How we test WordPress updates

Maybe the most innovative feature on Seravo.com, certainly one we’re most proud of, are our state-of-art tested updates. This article will delve into more details on how we make automated tested updates work.

WordPress automatic background updates

WordPress is open source software that’s actively developed by the community. As WordPress users we’re extremely lucky to get bug fixes and new features on a regular schedule. It’s especially important we get security patches due to WordPress’ massive popularity and unfortunately the interest of black hat hackers that comes with it.

Every once in a while, a 0-day vulnerability shows up in the open and thanks to the quick work of WordPress maintainers, we usually expect a security update within a few hours of it being reported.

For the reasons above, WordPress has offered automatic background updates since version 3.7, which are enabled by default for the WordPress core minor version updates. Thanks to this feature, WordPress security in general has improved quite a ways since 2009-2012, while it still had a bit of a bad reputation amongst web makers.

Plugins and themes are however still left unupdated by default, but auto-updates can be easily enabled with this piece of code:

define('WP_AUTO_UPDATE_CORE', true);
add_filter( 'auto_update_plugin', '__return_true' );
add_filter( 'auto_update_theme', '__return_true' );

 

Problems with automatic updates?

Most, if not all people who’ve worked with WordPress, have had at least one bad experience with manually updating your WordPress site. It’s not too uncommon for some feature on your site to completely stop functioning after updating a plugin. The worst case scenario even being your entire site gets the dreaded white screen of death after an unsuccesful update run.

This is especially apparent with automatic updates, where the failed update can cause issues without anyone even noticing, sometimes in the middle of the night. Nobody likes waking up to an angry call from a client who discovered their site is down. Especially if nobody even touched it.

To be fair, it’s extremely rare for an automatic WordPress core update to cause any problems. Instead, it’s usually an incompatibility with a 3rd party plugin or a theme, which causes the issue. This is the main reason people are often hesitant to update plugins unless it’s absolutely necessary and also why WordPress has disabled automatic plugin and theme updates by default.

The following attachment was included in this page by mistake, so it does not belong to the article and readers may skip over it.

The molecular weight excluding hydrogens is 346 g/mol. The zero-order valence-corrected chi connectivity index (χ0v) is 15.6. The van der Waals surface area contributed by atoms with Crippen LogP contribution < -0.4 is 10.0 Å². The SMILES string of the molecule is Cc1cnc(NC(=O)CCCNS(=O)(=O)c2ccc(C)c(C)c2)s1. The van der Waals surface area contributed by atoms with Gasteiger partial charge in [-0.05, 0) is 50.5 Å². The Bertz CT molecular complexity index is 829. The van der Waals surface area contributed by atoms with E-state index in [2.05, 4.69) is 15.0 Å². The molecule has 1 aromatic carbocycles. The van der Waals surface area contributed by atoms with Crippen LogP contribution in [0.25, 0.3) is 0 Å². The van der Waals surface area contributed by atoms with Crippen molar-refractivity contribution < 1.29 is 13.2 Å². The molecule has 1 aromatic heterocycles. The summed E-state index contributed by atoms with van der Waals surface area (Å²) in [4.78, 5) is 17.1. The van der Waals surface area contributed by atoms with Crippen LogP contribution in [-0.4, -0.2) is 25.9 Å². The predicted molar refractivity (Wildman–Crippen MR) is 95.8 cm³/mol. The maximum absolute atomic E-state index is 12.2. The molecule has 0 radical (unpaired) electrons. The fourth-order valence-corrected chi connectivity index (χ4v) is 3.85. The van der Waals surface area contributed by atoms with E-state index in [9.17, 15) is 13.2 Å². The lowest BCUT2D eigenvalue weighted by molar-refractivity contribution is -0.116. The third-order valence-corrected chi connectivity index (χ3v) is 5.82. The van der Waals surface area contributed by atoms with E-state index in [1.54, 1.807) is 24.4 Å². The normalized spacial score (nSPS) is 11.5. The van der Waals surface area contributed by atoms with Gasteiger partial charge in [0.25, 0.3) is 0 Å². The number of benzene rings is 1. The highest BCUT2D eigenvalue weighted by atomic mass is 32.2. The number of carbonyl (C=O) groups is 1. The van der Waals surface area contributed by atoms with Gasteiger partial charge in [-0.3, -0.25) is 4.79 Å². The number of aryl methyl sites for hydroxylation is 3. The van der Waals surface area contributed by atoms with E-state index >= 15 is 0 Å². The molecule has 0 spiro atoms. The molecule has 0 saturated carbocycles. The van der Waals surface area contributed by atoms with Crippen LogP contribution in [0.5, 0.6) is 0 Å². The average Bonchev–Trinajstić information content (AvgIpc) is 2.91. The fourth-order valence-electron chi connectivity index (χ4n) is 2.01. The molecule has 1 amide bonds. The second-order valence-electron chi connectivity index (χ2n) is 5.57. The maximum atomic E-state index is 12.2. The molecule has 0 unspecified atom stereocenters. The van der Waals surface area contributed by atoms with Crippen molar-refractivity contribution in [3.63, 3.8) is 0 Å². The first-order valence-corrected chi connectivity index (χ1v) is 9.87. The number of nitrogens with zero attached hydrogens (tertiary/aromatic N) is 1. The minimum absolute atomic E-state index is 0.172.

Our solution

As part of our service, we take care of all updates, including WordPress plugin and theme updates on your site. We also make sure your public-facing site is always in working condition, which means updates simply cannot cause any visible issues to users.

How then do we make sure updates never break stuff on your site? – It’s simple. We test all updates in a sandbox before we update your live site.

For this purpose, we’ve developed our own automated update procedure, which always makes a copy of the public site into a sandbox, which can then be updated and tested without fear of affecting the live site.

For maximum reliability, sites are also always backed up before running any updates in case our tests miss something and we need to revert to a previous state.

Tests are automated using a headless browser calledn PhantomJS, which runs a set of pre-defined acceptance tests like a user would, using a regular browser. These tests make sure things like Javascript works properly, and links and buttons do what’s expected. The default tests include:

  • Does the front page load normally?
  • Are stylesheets present?
  • Are there any Javascript errors?
  • Can you log in to the WordPress admin and see the admin dashboard?

The PhantomJS browser also takes screenshots of different parts of the site, which are then compared to the state before the update to determine whether something has significantly changed after the update. We refer to this as visual regression testing.

As Seravo.com customers, you can also define your own acceptance tests to make sure critical functionality is preserved.

The tests reside under the /data/wordpress/tests/ -directory on Seravo.com instances. We’ve also published our default test configuration on Github: Seravo/wordpress.

The acceptance tests are written using the easy to read Ruby Rspec library. For more information on writing your own acceptance tests, please refer to our developer documentation.

We also offer our expert services for writing tests for your site’s needs.

Once the tests have determined everything works fine after updates, we can then safely replicate the update procedure on the live site.

In cases where our update procedure fails, a Seravo.com administrator gets notified and looks into the issue in detail.

For existing Seravo.com customers, all phases of the update procedure are logged under /data/log/update.log.

The end result is always a well maintained and functioning WordPress site.

In conclusion

Have you ever run into issues after updating your site? Would you like to know for sure your site doesn’t break after updating? We’ll gladly help you.

Contact us, and let us take care of updating your site.

Antti Kuosmanen

Developer at Seravo.com

More reading

Five reasons to choose WordPress

3.10.2017

Here at Seravo, we might easily float in our WordPress bubble and consider one content management system (CMS) self-explanatory. At times, […]

Improving WordPress Performance with Xdebug and PHP Profiling

20.6.2017

The success of WordPress is traditionally attributed to how easy it is to use, both from an end-user point of […]

WordCamp Europe 2017, what to expect?

12.6.2017

Bonjour! The most expected WordPress event of the year, WordCamp Europe 2017, is held in Paris this weekend. The conference will […]